deliver them safely to hungry people.
When the U.S. military arranged for the pair to tour Afghan farms and meet with agriculture professors at an Afghan university in early 2010, they witnessed dire circumstances: Many Afghan farmers who knew how to grow food crops have been killed or fled during three decades of war. Agribusiness units of the U.S. military work to fill the void by teaching farmers in more than a dozen provinces how to improve irrigation, test soil and increase the yields of food crops ranging from potatoes to pomegranates.
Conflict-ridden countries need help
But the visiting civilians believe Afghanistan and other conflict-ridden countries need more help.
One of the Americans is Howard G. Buffett, eldest son of billionaire Warren Buffett and head of his name sake foundation that has supported global efforts in conservation and the human condition since 2000.
Passion to help people began with photography
An Illinois farmer, Howard Buffett developed his passion to help people through his interest in photography. “I started taking pictures of sunsets, moonrises and other parts of nature on our farm. And then as I traveled to check on conservation projects our foundation was supporting around the world, the pictures I took helped me realize that one of the biggest factors in the success of an effort was the condition of people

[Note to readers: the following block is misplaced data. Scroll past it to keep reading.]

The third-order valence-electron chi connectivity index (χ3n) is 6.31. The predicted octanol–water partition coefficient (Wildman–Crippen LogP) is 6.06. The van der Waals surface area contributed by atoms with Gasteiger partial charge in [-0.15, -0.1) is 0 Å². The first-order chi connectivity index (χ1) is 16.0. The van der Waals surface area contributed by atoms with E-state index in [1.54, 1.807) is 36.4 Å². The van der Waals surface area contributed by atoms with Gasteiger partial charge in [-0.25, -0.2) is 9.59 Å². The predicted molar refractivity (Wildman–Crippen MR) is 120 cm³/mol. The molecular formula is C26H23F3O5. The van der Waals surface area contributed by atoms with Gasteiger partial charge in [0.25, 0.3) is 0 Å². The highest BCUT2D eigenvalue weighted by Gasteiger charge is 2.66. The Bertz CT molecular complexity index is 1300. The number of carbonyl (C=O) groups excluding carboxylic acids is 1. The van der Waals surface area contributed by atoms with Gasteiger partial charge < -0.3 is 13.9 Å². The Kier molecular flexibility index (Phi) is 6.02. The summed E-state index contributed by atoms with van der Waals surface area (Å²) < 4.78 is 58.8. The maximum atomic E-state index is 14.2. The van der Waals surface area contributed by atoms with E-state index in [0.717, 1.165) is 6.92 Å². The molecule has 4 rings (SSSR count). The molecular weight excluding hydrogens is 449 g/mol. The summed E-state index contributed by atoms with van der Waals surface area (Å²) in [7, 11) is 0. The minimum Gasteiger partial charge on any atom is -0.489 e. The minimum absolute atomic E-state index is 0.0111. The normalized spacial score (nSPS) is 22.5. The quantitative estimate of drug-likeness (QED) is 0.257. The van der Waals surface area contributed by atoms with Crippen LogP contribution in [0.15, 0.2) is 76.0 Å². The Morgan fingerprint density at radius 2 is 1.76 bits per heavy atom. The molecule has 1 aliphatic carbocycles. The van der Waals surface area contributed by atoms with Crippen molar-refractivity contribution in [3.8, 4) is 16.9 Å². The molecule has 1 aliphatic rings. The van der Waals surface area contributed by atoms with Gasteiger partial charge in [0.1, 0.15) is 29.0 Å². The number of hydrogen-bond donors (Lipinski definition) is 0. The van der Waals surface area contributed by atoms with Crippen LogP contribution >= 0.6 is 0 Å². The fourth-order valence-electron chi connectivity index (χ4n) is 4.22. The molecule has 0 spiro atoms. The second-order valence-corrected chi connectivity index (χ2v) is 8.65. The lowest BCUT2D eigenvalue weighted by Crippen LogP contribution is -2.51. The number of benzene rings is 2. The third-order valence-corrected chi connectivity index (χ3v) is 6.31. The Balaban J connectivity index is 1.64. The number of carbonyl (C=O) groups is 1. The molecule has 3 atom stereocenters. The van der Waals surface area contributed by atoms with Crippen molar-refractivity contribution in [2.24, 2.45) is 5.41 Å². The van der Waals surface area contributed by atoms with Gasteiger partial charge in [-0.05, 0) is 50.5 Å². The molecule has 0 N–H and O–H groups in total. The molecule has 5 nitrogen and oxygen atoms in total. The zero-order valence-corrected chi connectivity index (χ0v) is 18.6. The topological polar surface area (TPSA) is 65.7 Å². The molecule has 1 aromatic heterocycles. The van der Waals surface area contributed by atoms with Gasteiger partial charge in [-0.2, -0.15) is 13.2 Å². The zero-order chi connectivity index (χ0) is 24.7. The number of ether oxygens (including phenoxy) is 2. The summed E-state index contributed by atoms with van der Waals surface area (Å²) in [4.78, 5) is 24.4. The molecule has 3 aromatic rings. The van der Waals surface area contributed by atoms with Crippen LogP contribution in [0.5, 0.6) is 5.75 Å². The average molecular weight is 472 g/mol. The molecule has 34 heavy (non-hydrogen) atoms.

in that area.
“With people just trying to survive, they must use whatever is available, he added. “You can’t expect a starving person to save a tree. I knew I had to reevaluate what we were doing.”
The other American is Dr. Ed Price, who began his career in the Peace Corps in Malaysia, later was an economist for the Federal Reserve and now oversees agricultural outreach in some 40 countries as director of the Norman Borlaug Institute for International Agriculture, a joint program within Texas A&M AgriLife. “Our whole effort keys off what Dr. Borlaug was fond of saying—that peace cannot be built on empty stomachs,” Price said of the institute and Nobel laureate for whom it is named. The late Dr. Norman Borlaug is considered to be the father of the Green Revolution for his work to end world hunger.